It’s easy to learn how to dry orange slices, as well as other citrus fruits. Use an oven, or dehydrator, to dry citrus in season and use it in teas, baking, and even marinades when it’s no longer in season. Drying is a great way to preserve oranges, lemons, grapefruit, and other citrus fruits.
Citrus fruits are often divided into seasons. Lemons are prevalent in summer, oranges in winter and around Christmas, grapefruit are present in late winter and spring. These different citrus have different seasons, and getting them inexpensively in-season means you can dehydrate or dry them for later use.
Oranges have long been used as decorations, especially around the winter holidays. Dried orange slices can be beautiful on a garland, maybe with cranberries and popcorn too. But, Christmas tree ornaments, a wreath, and being ornamental is not the only use of dried oranges, and dried orange slices. They are a great addition to teas, meat dishes, marinades, and also as a snack on their own.
How to Dry Oranges:
If possible use organic oranges, or organic citrus for dehydrating when you intend to leave the peal on. You can dehydrate just the citrus fragments, but drying with the peel on is a bit easier for tea, or other dry uses of the citrus. You get more citrus flavor when preserving the peel alongside the fruit. Unusual citrus types, like blood oranges, are also great to dehydrate.
For dehydrating oranges for snacking, it’s best to work with just the segments. This gives a nice crisp orange snack, without the heightened flavor and slight bitterness from the peel.
Step One: Wash the oranges or other citrus fruit, you can use this fruit and vegetable wash to help clean the peels. Alternatively, boiling water can also help cleanse the peels of non-organic fruit, since it strips wax and the natural oils, in connection with the fruit and vegetable wash. Towel dry the oranges after washing.
Step Two: For dried oranges for snacking, peel and divide the segments. Stab the segments with a fork to encourage dehydration, and lay the peeled slices out on the dehydrator trays.
For slices for decoration, or for tea, slice one end off the whole, unpeeled, orange. Then slice 1/4 inch thick slices. Discard the two ends, as they don’t dry as well, and place the remaining slices on the dehydrator trays.
Use a sharp knife or a mandoline to get even citrus slices. This lets the slices dry evenly, and at the same pace so the entire batch will be ready at the same time.
Step Three: Place dehydrator trays on their rack, or set up the baking sheets, or on a cookie sheet, on your oven racks. In a dehydrator, dry the orange slices at 115F for 12 hours. In an oven, 170F, for six hours turning hourly.
Orange segments are run the same as whole slices when making dried orange slices. Just make sure that the orange segments have the skin punctured, to facilitate drying. Dry them till crisp and they snap cleanly, to make sure they have a low enough moisture content to store.
Step Four: Once the orange slices are dried to a crisp, they can be cooled and stored to use later. Store dried orange segments, or slices, in an airtight container, or use one of these options. If using the orange slices for decoration or garnish, you can also store the orange slices in an air-tight container, in layers, separated by parchment paper or paper towels.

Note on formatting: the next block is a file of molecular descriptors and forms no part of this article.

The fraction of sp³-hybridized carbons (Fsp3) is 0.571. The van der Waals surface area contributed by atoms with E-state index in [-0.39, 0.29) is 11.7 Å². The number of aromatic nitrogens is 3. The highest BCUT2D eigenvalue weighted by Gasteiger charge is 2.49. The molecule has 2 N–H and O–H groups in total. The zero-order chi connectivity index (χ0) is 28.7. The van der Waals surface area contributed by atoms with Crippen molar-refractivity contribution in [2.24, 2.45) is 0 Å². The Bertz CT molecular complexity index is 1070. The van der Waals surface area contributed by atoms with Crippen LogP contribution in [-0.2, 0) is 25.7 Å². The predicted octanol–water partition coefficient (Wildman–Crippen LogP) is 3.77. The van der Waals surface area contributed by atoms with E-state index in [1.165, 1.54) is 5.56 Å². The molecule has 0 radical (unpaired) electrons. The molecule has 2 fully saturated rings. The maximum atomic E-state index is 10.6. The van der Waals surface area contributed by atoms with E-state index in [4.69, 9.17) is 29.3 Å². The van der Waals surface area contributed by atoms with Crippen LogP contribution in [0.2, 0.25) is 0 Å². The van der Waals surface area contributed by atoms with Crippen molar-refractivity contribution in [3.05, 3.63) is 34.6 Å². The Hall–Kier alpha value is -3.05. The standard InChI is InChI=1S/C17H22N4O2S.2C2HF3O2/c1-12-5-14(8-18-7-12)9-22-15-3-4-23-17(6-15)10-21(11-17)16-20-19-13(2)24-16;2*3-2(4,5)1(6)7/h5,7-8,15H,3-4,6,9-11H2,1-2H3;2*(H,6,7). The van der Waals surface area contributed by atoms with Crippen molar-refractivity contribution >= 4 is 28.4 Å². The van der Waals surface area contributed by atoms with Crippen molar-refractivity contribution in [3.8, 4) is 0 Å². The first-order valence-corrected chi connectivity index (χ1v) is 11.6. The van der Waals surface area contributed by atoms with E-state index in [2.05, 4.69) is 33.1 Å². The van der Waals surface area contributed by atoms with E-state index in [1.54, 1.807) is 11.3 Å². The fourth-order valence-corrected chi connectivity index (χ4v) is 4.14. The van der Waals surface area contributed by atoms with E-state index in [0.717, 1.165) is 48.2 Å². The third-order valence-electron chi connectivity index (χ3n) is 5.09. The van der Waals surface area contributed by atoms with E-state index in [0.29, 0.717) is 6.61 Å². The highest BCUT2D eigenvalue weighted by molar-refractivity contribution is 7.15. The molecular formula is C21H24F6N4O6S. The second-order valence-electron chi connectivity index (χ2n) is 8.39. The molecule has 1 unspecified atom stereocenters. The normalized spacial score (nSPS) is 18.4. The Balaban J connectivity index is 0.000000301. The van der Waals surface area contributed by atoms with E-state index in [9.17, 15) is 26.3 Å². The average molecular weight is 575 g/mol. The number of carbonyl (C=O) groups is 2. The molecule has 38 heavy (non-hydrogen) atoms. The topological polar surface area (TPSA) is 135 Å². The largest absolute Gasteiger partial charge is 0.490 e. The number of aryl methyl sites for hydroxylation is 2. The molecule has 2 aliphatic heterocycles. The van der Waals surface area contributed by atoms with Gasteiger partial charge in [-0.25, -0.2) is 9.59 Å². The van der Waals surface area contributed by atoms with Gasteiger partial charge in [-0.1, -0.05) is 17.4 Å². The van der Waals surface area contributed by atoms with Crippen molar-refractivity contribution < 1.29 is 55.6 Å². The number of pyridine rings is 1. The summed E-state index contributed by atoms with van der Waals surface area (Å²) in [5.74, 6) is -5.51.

How to Use Dried Orange Slices:
Once you learn how to dry orange slices, you can use them in many different ways. Different types of oranges will dry differently. Mandarin oranges are great to dry in sections, navel oranges and blood oranges to best dried as slices.
Orange slices, and other dried citrus, go great in teas. Dried lemon and mint tea is awesome, and orange and bee balm is another tasty combination. Dried orange slices can also add flavor to dark chocolate bark, or hot chocolate.
A traditional use for dried orange slices is in potpourri displays, along with rose buds, lavender, cinnamon sticks, and other sweetly scented herbs.
If giving dried orange slices as a gift, make sure to include instructions on how to use them in tea.
Surprisingly, whole dried orange slices do taste good as snacks, at least to adults! They have a touch of bitterness, and a very strong citrus flavor that is nicely balanced by the sweetness of the dehydrated fruit. This is due to the natural sugars caramelizing.
Dive into Dehydrating Food:
If you’ve never dehydrated food before, you can start this year. Nearly any fruit or vegetable can be dehydrated. Dehydration is one of the most accessible methods of food preservation, and you don’t even need a dehydrator to get started. You can even dehydrate meat and full meals.
- What’s dehydrating, anyway?—Learn the basics of how dehydrating works, and the essential tips and tools you need to get started with your dehydrator.
- Dehydrating from A to Z—Discover how to properly dehydrate fruits and veggies, meat and fish, and even herbs and spices.
- Meals, snacks, and sides—Put your newfound knowledge to the test with recipes for classic dried foods like Kale Chips and Apple Leather, and full meals like Shepherd’s Pie and Curry Chicken with Rice.
- Pro-tips on food preparation, rehydration, and using your dehydrated food to boost flavor and nutrition.
Start drying your own food today with the Dehydrator Cookbook for Beginners.